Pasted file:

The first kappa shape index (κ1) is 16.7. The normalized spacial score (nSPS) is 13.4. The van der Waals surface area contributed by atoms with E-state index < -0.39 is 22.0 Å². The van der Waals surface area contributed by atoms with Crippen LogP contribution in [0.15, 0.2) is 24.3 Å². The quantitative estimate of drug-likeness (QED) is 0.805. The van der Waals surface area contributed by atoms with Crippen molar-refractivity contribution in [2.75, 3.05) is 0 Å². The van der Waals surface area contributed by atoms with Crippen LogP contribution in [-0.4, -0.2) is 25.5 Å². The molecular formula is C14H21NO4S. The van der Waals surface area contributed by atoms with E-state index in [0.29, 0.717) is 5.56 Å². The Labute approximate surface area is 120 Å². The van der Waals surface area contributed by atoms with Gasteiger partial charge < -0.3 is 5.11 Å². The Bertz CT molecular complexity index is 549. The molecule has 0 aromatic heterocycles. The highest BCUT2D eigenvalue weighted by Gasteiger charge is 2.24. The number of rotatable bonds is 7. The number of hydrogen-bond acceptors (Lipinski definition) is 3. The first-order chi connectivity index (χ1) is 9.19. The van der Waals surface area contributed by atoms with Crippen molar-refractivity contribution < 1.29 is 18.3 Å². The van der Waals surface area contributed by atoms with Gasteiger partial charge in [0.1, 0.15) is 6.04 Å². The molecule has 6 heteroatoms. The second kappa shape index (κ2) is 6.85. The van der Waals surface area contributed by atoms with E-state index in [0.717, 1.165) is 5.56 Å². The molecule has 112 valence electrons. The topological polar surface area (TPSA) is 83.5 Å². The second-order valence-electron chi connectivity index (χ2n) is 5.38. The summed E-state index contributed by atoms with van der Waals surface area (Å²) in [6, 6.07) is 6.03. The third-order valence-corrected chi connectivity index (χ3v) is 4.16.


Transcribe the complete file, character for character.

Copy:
The first kappa shape index (κ1) is 16.7. The normalized spacial score (nSPS) is 13.4. The van der Waals surface area contributed by atoms with E-state index < -0.39 is 22.0 Å². The van der Waals surface area contributed by atoms with Crippen LogP contribution in [0.15, 0.2) is 24.3 Å². The quantitative estimate of drug-likeness (QED) is 0.805. The van der Waals surface area contributed by atoms with Crippen molar-refractivity contribution in [2.75, 3.05) is 0 Å². The van der Waals surface area contributed by atoms with Crippen LogP contribution in [-0.4, -0.2) is 25.5 Å². The molecular formula is C14H21NO4S. The van der Waals surface area contributed by atoms with E-state index in [0.29, 0.717) is 5.56 Å². The Labute approximate surface area is 120 Å². The van der Waals surface area contributed by atoms with Gasteiger partial charge < -0.3 is 5.11 Å². The Bertz CT molecular complexity index is 549. The molecule has 0 aromatic heterocycles. The highest BCUT2D eigenvalue weighted by Gasteiger charge is 2.24. The number of rotatable bonds is 7. The number of hydrogen-bond acceptors (Lipinski definition) is 3. The first-order chi connectivity index (χ1) is 9.19. The van der Waals surface area contributed by atoms with Crippen molar-refractivity contribution < 1.29 is 18.3 Å². The van der Waals surface area contributed by atoms with Gasteiger partial charge in [0.1, 0.15) is 6.04 Å². The molecule has 6 heteroatoms. The second kappa shape index (κ2) is 6.85. The van der Waals surface area contributed by atoms with E-state index in [0.717, 1.165) is 5.56 Å². The molecule has 112 valence electrons. The topological polar surface area (TPSA) is 83.5 Å². The second-order valence-electron chi connectivity index (χ2n) is 5.38. The summed E-state index contributed by atoms with van der Waals surface area (Å²) in [6, 6.07) is 6.03. The third-order valence-corrected chi connectivity index (χ3v) is 4.16.